Retrieved Vertical Profiles of Latent Heat Release Using TRMM Rainfall Products for February 1998

W.-K. Tao

Laboratory for Atmospheres, NASA Goddard Space Flight Center, Greenbelt, Maryland

S. Lang

Laboratory for Atmospheres, NASA Goddard Space Flight Center, Greenbelt, Maryland and Science Systems and Applications, Inc., Lanham, Maryland

W. S. Olson

Laboratory for Atmospheres, NASA Goddard Space Flight Center, Greenbelt, Maryland and Joint Center for Earth Systems Technology, University of Maryland, Baltimore County, Baltimore, Maryland

R. Meneghini

Laboratory for Hydrospheric Processes, NASA Goddard Space Flight Center, Greenbelt, Maryland

S. Yang

Laboratory for Atmospheres, NASA Goddard Space Flight Center, Greenbelt, Maryland and Joint Center for Earth Systems Technology, University of Maryland, Baltimore County, Baltimore, Maryland

J. Simpson and C. Kummerow

Laboratory for Atmospheres, NASA Goddard Space Flight Center, Greenbelt, Maryland

E. Smith

NASA Marshall Space Flight Center, Huntsville, Alabama

J. Halverson

Laboratory for Atmospheres, NASA Goddard Space Flight Center, Greenbelt, Maryland and Joint Center for Earth Systems Technology, University of Maryland, Baltimore County, Baltimore, Maryland

ABSTRACT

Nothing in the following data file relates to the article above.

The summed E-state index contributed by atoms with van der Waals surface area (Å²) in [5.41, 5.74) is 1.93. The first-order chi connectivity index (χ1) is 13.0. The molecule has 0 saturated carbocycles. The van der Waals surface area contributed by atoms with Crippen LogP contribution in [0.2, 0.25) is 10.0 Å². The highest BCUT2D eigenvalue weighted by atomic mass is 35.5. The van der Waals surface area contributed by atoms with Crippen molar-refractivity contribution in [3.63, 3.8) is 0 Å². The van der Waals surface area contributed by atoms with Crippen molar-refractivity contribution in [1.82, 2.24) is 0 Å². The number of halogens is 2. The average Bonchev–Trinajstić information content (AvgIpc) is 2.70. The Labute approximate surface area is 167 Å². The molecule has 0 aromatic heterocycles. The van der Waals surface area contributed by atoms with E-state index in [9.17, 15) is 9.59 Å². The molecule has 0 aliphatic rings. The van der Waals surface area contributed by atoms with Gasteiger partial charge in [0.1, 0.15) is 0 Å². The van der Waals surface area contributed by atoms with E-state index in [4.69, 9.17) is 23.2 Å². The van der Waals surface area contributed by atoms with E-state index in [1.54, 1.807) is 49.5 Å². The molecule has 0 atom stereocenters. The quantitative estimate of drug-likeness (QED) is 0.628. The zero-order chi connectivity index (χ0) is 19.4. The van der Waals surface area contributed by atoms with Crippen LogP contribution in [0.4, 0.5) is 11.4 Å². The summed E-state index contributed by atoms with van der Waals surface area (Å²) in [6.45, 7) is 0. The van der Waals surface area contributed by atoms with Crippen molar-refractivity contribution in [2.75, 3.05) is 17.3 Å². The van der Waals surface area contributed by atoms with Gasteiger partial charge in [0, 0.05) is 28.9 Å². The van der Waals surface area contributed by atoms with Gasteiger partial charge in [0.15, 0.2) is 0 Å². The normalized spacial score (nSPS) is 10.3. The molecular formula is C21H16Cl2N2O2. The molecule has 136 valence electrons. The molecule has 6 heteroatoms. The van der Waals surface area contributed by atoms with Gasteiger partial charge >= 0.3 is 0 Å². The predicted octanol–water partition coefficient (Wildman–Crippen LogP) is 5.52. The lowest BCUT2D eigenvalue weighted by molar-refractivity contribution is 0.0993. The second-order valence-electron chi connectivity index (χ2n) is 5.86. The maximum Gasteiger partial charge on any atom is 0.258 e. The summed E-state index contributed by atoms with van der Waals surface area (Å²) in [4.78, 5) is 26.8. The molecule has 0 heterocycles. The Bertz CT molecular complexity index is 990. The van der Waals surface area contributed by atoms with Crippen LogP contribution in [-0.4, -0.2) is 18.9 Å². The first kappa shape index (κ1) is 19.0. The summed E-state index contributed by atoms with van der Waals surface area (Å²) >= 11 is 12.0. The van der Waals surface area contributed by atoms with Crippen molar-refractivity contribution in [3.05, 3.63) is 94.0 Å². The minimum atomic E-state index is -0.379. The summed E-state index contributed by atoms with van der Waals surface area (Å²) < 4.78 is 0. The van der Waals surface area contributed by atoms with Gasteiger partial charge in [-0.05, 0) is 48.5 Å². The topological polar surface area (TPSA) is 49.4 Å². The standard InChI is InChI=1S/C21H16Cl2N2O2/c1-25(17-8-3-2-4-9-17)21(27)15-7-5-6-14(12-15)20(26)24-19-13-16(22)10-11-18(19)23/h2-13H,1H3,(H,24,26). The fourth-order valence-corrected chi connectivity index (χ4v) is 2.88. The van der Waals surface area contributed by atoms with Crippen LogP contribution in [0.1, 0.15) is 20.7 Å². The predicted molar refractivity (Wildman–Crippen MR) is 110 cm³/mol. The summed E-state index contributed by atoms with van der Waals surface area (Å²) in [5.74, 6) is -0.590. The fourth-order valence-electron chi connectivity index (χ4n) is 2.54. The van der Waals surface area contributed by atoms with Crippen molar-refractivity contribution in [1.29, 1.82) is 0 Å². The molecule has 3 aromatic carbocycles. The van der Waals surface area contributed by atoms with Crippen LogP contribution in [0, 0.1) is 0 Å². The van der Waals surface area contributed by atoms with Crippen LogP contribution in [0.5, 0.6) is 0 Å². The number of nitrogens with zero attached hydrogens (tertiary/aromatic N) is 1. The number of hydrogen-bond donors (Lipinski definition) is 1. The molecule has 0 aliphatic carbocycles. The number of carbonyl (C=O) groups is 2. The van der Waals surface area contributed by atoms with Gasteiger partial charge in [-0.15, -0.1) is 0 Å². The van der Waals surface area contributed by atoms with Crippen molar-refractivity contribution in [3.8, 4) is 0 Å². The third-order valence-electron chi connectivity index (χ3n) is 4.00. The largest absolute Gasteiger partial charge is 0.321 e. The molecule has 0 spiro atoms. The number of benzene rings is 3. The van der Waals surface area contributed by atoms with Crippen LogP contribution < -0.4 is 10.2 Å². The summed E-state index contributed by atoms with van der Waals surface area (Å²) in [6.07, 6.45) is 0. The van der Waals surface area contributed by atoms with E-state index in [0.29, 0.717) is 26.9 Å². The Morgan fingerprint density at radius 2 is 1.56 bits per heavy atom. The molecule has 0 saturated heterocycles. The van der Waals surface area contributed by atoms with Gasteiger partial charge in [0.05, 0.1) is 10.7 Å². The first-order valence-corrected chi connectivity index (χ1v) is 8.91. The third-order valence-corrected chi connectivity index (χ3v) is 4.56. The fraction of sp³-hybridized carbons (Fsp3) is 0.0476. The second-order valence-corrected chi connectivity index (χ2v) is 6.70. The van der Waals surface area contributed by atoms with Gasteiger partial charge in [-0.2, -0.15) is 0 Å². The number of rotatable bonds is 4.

This paper represents the first attempt to use Tropical Rainfall Measuring Mission (TRMM) rainfall information to estimate the four-dimensional latent heating structure over the global Tropics for one month (February 1998). The mean latent heating profiles over six oceanic regions [Tropical Ocean and Global Atmosphere (TOGA) Coupled Ocean–Atmosphere Response Experiment (COARE) Intensive Flux Array (IFA), central Pacific, South Pacific Convergence Zone (SPCZ), east Pacific, Indian Ocean, and Atlantic Ocean] and three continental regions (South America, central Africa, and Australia) are estimated and studied. The heating profiles obtained from the results of diagnostic budget studies over a broad range of geographic locations are used to provide comparisons and indirect validation for the heating algorithm–estimated heating profiles. Three different latent heating algorithms, the Goddard Space Flight Center convective–stratiform heating (CSH), the Goddard profiling (GPROF) heating, and the hydrometeor heating (HH) algorithms are used and their results are intercompared. The horizontal distribution or patterns of latent heat release from the three different heating retrieval methods are very similar. They all can identify the areas of major convective activity [i.e., a well-defined Intertropical Convergence Zone (ITCZ) in the Pacific, a distinct SPCZ] in the global Tropics. The magnitudes of their estimated latent heating release are also in good agreement with each other and with those determined from diagnostic budget studies. However, the major difference among these three heating retrieval algorithms is the altitude of the maximum heating level. The CSH algorithm–estimated heating profiles only show one maximum heating level, and the level varies among convective activity from various geographic locations. These features are in good agreement with diagnostic budget studies. A broader maximum of heating, often with two embedded peaks, is generally derived from applications of the GPROF heating and HH algorithms, and the response of the heating profiles to convective activity is less pronounced. Also, GPROF and HH generally yield heating profiles with a maximum at somewhat lower altitudes than CSH. The impact of different TRMM Microwave Imager (TMI) and precipitation radar (PR) rainfall information on latent heating structures was also examined. The rainfall estimated from the PR is smaller than that estimated from the TMI in the Pacific (TOGA COARE IFA, central Pacific, SPCZ, and east Pacific) and Indian Oceans, causing weaker latent heat release in the CSH algorithm–estimated heating. In addition, the larger stratiform amounts derived from the PR over South America and Australia consequently lead to higher maximum heating levels. Sensitivity tests addressing the appropriate selection of latent heating profiles from the CSH lookup table were performed.